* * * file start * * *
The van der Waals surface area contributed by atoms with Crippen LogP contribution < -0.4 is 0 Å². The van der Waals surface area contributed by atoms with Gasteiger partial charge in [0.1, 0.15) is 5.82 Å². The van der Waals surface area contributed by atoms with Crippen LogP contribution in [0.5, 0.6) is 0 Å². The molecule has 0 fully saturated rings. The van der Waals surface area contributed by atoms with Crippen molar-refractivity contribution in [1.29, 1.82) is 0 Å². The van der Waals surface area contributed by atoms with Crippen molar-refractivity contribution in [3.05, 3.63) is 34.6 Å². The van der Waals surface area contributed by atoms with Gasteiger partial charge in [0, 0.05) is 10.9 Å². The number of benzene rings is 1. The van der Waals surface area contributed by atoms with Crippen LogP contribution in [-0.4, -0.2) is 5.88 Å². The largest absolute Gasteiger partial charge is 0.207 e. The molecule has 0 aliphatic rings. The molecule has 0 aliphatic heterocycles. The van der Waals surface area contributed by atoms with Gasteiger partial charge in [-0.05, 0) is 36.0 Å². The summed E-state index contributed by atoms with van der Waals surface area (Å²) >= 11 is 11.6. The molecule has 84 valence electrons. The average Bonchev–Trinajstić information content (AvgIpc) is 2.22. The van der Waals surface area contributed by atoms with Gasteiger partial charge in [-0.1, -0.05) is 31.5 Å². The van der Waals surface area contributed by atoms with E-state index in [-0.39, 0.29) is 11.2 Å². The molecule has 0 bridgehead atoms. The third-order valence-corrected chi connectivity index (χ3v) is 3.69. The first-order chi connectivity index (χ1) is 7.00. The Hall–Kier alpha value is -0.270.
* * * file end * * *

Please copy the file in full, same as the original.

The van der Waals surface area contributed by atoms with Crippen LogP contribution < -0.4 is 0 Å². The van der Waals surface area contributed by atoms with Gasteiger partial charge in [0.1, 0.15) is 5.82 Å². The van der Waals surface area contributed by atoms with Crippen LogP contribution in [0.5, 0.6) is 0 Å². The molecule has 0 fully saturated rings. The van der Waals surface area contributed by atoms with Crippen molar-refractivity contribution in [1.29, 1.82) is 0 Å². The van der Waals surface area contributed by atoms with Crippen molar-refractivity contribution in [3.05, 3.63) is 34.6 Å². The van der Waals surface area contributed by atoms with Gasteiger partial charge in [0, 0.05) is 10.9 Å². The number of benzene rings is 1. The van der Waals surface area contributed by atoms with Crippen LogP contribution in [-0.4, -0.2) is 5.88 Å². The largest absolute Gasteiger partial charge is 0.207 e. The molecule has 0 aliphatic rings. The molecule has 0 aliphatic heterocycles. The van der Waals surface area contributed by atoms with Gasteiger partial charge in [-0.05, 0) is 36.0 Å². The summed E-state index contributed by atoms with van der Waals surface area (Å²) >= 11 is 11.6. The molecule has 84 valence electrons. The average Bonchev–Trinajstić information content (AvgIpc) is 2.22. The van der Waals surface area contributed by atoms with Gasteiger partial charge in [-0.1, -0.05) is 31.5 Å². The van der Waals surface area contributed by atoms with E-state index in [-0.39, 0.29) is 11.2 Å². The molecule has 0 bridgehead atoms. The third-order valence-corrected chi connectivity index (χ3v) is 3.69. The first-order chi connectivity index (χ1) is 7.00. The Hall–Kier alpha value is -0.270.